I found a sign that said ajax.
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We ate little “pancakes” with syrup on them
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We watched the sunset on the water
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We ate from one of those FEBO machines, even though I completely forget that they were a thing until I saw them.
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We ate a TON of stroopwafels, which (hello Mom, if you are reading this!) my Mom loves, or at least used to love (though I don’t you’ve made them as much the past few Xmases? Perhaps they are a ton of work, if I recall correctly). They have since become Lindsay’s favorite sweet treat.

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And, although Dave may not be reading this, I thought of Dave (who I went backpacking with through Europe in 2003 for 5 weeks after high school!) and found Vla, which many people don’t believe exists (I’ve even talked to people I’ve met from the Netherlands who have no idea what I’m talking about). It’s basically drinkable pudding, by the way, and I think it’s great. This container was like, USD 0.90.
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We also did a lot of the standard Amsterdam things, like walking around the Red Light district which was as surreal as ever. Honestly I enjoy it because it’s such a surreal experience and at least in my life it’s a pretty strange thing to be walking next to a family with kids who are on their way home, past windows with nearly naked people in them.
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I feel like I’ve done a bad job explaining our time in Amsterdam. I’m sorry.

It was short, it was beautiful and special and different from other cities. The food was great, the Anne Frank museum was great (again, according to Lindsay).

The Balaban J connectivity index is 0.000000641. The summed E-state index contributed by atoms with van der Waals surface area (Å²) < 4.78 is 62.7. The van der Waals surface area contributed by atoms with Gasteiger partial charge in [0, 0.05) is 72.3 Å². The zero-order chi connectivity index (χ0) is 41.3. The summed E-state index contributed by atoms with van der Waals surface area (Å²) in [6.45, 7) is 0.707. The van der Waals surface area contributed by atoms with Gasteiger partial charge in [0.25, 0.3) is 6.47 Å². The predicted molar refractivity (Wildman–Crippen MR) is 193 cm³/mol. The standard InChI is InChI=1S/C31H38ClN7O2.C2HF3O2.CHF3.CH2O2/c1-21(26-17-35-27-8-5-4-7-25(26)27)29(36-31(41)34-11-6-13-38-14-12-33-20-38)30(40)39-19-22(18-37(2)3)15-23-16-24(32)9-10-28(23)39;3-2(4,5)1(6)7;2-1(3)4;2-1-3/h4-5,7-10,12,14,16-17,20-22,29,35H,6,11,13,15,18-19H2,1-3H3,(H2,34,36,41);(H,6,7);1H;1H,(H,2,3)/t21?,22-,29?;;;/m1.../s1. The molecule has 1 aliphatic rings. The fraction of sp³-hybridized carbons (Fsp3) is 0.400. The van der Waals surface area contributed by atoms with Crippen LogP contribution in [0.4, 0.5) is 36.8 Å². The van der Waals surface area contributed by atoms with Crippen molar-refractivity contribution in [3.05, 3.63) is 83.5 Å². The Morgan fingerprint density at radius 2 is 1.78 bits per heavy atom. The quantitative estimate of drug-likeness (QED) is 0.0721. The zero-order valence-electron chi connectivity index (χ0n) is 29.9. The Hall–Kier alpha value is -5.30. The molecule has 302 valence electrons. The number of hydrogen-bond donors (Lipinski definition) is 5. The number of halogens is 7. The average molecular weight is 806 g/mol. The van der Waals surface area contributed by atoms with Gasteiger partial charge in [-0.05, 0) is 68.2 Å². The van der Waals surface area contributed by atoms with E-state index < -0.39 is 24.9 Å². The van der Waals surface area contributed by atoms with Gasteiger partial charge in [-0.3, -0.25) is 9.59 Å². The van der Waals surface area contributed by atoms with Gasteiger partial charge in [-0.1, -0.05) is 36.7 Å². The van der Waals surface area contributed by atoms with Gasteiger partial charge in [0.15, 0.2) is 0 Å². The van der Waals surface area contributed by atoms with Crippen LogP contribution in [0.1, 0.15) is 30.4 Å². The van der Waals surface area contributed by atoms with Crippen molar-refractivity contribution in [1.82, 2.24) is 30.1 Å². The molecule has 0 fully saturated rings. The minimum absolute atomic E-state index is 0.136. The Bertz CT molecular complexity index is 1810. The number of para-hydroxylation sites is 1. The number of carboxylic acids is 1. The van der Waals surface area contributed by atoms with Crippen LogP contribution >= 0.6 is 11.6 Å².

And then, after this crazy terrible blog post, we flew from Amsterdam to Zagreb, Croatia.

Pariiiiiiiiiiieee

We arrived in Paris an hour earlier than planned (5:50 am) to pouring rain, a dark morning sky and garbage littering the streets (which thrilled Kevin beyond belief). We had another opportunity to stay with yet another awesome friend, Adrienne, who lived in the “red light” area of Paris, Piagelle. Despite the fact that we could have probably had a lot of fun at the Moulin Rouge, or cruising a dance floor somewhere nearby (which were quite possibly still open!), we opted for the lame route (not surprisingly :)), and went to get coffee at a little kebap place near her house. After making friends with the Algerian dudes working there, they refused to let us drink any more coffee (because it was bad for us) and instead loaded us down with the most sugary-sweet tea IMAGINABLE, which was definitely bad for us in a completely different way. On a sugar buzz like you would not believe, our morning turned out to be quite a lot of fun – a great start to the city that never sleeps!Untitled
Amazing trash find in Paris!After refueling with (yet) more coffee at Adrienne’s and settling down in her amazing flat, she took us on an amazing tour of the city, and was seriously quite the tour guide!

When I think about Paris, I imagine accordion players serenading the lovers walking along the Seine River, cute girls and little old men wearing berets, artists painting scenic landscape portraits, and people of all ages eating croissants. Turns out in January, only the croissant thing happens to be true. There was no music, there were no artists, and only the tourists wore berets. That said, despite the rain, and despite the cold, I could not help but gawk at the beauty of this city, and can only hope that we can visit again one day when the weather is warm, the skies are blue and when people (other than us!) are singing Aux Champs Elysees 🙂

 

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One of our first stops was the beautiful, Sacré-Cœur, a beautiful Catholic cathedral, my first “real” one since being in Europe! It didn’t disappoint.
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IMG_4101Walking down the Seine, we happened across the Pont des Arts bridge. In the city of Love, it’s no wonder so many people latched on to the idea of hooking their “Love Locks” to the bridge to leave behind in Paris… That said, these photos can’t even begin to display the INSANE number of locks on this bridge. Recently “Love Locks” have been banned because this bride is near collapse due to the extra weight of the locks, if that gives you any idea of how many locks are actually on this thing. It’s insane. Untitled